Should Addicts Be Taking Credit?

     Who really gets us better?

     I always thought that if I ever recovered, it was ME who got myself better. I couldn’t even wrap my head around the idea that something else could fix me, especially something intangible. I could only conceive of my own power. How narrow and limited of me. How small-minded and stupid of me. 
     Addicts love to take credit for every good thing that happens to them, for every accomplishment no matter how minute. They simply can’t handle the possibility or even the idea that something else may be responsible for what they have achieved or what they have been blessed with. If they land a great job, it’s all them. If they make a bunch of money, it’s all them. If they meet a loving, loyal spouse, it’s all them. If they are showered with good friends and abundance, then yup, it’s all because of them. They create everything… unless it’s something negative, of course. Then it’s suddenly someone else’s fault. This is the disturbing result of an addict’s sick mind and pathological self-centeredness. We’ve become blind to the greater powers at work. Plus we need for others to see what we can accomplish, how brilliant and talented we are.
     The sheer comedy of all this is that doing things my way, my genius way, landed me in a locked detox/psychiatric ward with my bony, emaciated ass hanging out of a hospital johnny. So after failing repeatedly to control, shape and mold my life, desperately trying to exert my will, it was such a great relief to stop relying on my warped head to guide me through life. When I stopped trying to get myself better, that is the very moment I began to change.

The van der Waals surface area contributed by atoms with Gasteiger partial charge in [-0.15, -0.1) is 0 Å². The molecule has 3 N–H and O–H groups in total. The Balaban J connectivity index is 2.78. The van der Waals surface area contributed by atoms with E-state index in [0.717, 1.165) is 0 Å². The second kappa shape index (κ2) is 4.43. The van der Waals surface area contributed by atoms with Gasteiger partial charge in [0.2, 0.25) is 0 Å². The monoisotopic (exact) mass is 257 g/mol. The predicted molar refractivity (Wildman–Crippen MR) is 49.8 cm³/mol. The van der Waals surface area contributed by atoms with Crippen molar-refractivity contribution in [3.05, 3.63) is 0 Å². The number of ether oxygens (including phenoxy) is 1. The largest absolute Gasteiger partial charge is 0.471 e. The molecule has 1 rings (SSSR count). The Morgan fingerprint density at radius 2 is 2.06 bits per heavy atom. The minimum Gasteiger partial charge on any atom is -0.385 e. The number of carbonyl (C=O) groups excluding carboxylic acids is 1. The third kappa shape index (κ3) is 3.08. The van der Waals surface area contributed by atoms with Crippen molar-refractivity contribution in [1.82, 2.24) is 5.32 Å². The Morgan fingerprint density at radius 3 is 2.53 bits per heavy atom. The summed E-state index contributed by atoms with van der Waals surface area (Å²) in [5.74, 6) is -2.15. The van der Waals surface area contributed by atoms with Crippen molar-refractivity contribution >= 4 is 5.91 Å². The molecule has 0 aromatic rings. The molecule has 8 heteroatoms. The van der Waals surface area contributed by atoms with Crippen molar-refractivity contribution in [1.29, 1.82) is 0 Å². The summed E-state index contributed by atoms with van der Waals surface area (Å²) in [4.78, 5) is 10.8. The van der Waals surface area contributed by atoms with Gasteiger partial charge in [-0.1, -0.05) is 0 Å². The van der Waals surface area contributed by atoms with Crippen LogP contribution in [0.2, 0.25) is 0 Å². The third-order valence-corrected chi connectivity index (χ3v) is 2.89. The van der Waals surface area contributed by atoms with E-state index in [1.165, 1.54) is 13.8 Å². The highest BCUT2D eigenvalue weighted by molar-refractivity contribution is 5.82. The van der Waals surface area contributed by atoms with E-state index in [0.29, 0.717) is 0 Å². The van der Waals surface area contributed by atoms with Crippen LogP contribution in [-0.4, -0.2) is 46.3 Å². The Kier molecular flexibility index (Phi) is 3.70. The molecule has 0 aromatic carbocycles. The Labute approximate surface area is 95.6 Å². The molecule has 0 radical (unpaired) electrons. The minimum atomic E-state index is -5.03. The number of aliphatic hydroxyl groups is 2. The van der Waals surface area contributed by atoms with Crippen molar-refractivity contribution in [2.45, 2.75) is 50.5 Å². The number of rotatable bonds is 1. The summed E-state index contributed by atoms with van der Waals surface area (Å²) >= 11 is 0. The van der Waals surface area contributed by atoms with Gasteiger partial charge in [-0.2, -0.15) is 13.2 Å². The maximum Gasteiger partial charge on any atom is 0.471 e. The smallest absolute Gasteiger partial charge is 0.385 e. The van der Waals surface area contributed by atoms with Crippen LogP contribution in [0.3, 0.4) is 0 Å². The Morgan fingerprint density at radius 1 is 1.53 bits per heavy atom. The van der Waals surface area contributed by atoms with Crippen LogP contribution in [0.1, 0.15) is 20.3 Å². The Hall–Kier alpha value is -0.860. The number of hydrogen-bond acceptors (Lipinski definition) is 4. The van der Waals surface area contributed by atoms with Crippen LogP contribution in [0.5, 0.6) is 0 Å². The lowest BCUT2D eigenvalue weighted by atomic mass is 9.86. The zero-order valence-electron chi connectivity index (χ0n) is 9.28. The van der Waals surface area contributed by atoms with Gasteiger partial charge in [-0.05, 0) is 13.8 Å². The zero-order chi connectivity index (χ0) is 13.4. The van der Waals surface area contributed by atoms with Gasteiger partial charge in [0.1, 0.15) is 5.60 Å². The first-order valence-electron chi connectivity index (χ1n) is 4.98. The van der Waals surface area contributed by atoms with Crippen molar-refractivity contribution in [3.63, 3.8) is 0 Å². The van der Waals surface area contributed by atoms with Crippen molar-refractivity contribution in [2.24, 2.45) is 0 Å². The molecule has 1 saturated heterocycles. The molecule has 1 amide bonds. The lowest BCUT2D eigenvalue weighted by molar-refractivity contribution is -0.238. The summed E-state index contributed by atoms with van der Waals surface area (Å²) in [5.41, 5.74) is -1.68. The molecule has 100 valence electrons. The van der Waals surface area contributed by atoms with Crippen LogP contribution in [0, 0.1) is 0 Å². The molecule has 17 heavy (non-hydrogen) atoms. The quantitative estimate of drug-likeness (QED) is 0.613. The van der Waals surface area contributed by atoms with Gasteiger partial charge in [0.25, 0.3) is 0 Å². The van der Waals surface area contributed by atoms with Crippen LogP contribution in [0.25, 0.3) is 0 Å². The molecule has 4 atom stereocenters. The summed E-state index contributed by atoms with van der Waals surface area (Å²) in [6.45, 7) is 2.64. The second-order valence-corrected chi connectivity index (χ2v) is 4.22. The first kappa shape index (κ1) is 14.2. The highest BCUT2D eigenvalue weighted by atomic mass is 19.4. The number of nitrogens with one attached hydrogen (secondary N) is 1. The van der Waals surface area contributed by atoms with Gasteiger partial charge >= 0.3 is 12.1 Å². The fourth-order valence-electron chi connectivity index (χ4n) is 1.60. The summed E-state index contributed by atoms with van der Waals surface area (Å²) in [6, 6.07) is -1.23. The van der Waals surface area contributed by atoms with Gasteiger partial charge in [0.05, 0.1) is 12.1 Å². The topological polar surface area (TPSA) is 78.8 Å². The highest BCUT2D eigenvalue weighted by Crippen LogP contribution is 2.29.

So I don’t take credit for what changed me, for what removed the obsession to drink alcohol and use drugs. I don’t take credit for the things I’ve accomplished since I got sober. I don’t take credit if one of my knucklehead sponsees actually gets better. I don’t take credit for all of the miracles and blessings in my life. I don’t look around to see my wonderful life now and think, Wow, look what I did! I’m so the man! I’m so amazing and talented and strong! I can conquer anything! 
     When I began to do things that I could not previously do, I could no longer deny the truth. I had to give credit accurately. It was God who made me better and who keeps me better. Everything good that we do and everything good that we have is from God and is God. Fact. Addicts should be honest about credit. As tempted as we might be to tap ourselves on the back for something we did, try not to. Chances are we had little to nothing to do with it. And besides, isn’t it more humble and conducive to our spiritual recovery to have this sort of attitude?

Leave a Reply